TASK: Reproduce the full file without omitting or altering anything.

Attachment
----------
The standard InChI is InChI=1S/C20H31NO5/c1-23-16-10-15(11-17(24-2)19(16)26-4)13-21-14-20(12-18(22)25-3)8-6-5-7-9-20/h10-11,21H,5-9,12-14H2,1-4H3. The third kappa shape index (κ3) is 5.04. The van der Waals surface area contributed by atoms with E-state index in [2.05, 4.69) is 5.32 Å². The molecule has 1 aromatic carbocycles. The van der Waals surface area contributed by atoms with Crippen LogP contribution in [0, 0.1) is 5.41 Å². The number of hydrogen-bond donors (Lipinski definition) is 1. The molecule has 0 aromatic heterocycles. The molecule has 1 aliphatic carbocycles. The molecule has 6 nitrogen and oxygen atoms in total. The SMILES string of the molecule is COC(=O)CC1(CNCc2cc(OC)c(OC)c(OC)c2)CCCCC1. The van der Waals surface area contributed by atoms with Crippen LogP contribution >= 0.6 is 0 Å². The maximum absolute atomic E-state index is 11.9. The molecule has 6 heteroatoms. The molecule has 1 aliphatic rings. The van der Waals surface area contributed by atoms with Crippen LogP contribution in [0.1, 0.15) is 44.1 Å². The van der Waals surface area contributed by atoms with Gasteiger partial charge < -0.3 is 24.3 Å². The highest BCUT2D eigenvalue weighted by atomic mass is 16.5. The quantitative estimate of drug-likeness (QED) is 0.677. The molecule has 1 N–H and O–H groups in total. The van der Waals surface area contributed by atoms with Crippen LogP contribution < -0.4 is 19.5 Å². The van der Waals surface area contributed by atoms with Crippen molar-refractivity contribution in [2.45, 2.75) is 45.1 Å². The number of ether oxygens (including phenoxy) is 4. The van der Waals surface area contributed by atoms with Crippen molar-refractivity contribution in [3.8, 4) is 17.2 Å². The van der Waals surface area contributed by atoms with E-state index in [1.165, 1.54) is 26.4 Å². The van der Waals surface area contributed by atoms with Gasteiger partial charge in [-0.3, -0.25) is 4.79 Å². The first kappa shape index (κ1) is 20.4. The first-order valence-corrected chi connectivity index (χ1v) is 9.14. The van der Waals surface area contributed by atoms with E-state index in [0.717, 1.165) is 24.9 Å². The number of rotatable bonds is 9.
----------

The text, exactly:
The standard InChI is InChI=1S/C20H31NO5/c1-23-16-10-15(11-17(24-2)19(16)26-4)13-21-14-20(12-18(22)25-3)8-6-5-7-9-20/h10-11,21H,5-9,12-14H2,1-4H3. The third kappa shape index (κ3) is 5.04. The van der Waals surface area contributed by atoms with E-state index in [2.05, 4.69) is 5.32 Å². The molecule has 1 aromatic carbocycles. The van der Waals surface area contributed by atoms with Crippen LogP contribution in [0, 0.1) is 5.41 Å². The number of hydrogen-bond donors (Lipinski definition) is 1. The molecule has 0 aromatic heterocycles. The molecule has 1 aliphatic carbocycles. The molecule has 6 nitrogen and oxygen atoms in total. The SMILES string of the molecule is COC(=O)CC1(CNCc2cc(OC)c(OC)c(OC)c2)CCCCC1. The van der Waals surface area contributed by atoms with Crippen LogP contribution >= 0.6 is 0 Å². The maximum absolute atomic E-state index is 11.9. The molecule has 6 heteroatoms. The molecule has 1 aliphatic rings. The van der Waals surface area contributed by atoms with Crippen LogP contribution in [0.1, 0.15) is 44.1 Å². The van der Waals surface area contributed by atoms with Gasteiger partial charge < -0.3 is 24.3 Å². The highest BCUT2D eigenvalue weighted by atomic mass is 16.5. The quantitative estimate of drug-likeness (QED) is 0.677. The molecule has 1 N–H and O–H groups in total. The van der Waals surface area contributed by atoms with Crippen LogP contribution < -0.4 is 19.5 Å². The van der Waals surface area contributed by atoms with Crippen molar-refractivity contribution in [2.45, 2.75) is 45.1 Å². The number of ether oxygens (including phenoxy) is 4. The van der Waals surface area contributed by atoms with Crippen molar-refractivity contribution in [3.8, 4) is 17.2 Å². The van der Waals surface area contributed by atoms with E-state index in [1.165, 1.54) is 26.4 Å². The van der Waals surface area contributed by atoms with Gasteiger partial charge in [-0.3, -0.25) is 4.79 Å². The first kappa shape index (κ1) is 20.4. The first-order valence-corrected chi connectivity index (χ1v) is 9.14. The van der Waals surface area contributed by atoms with E-state index in [0.717, 1.165) is 24.9 Å². The number of rotatable bonds is 9.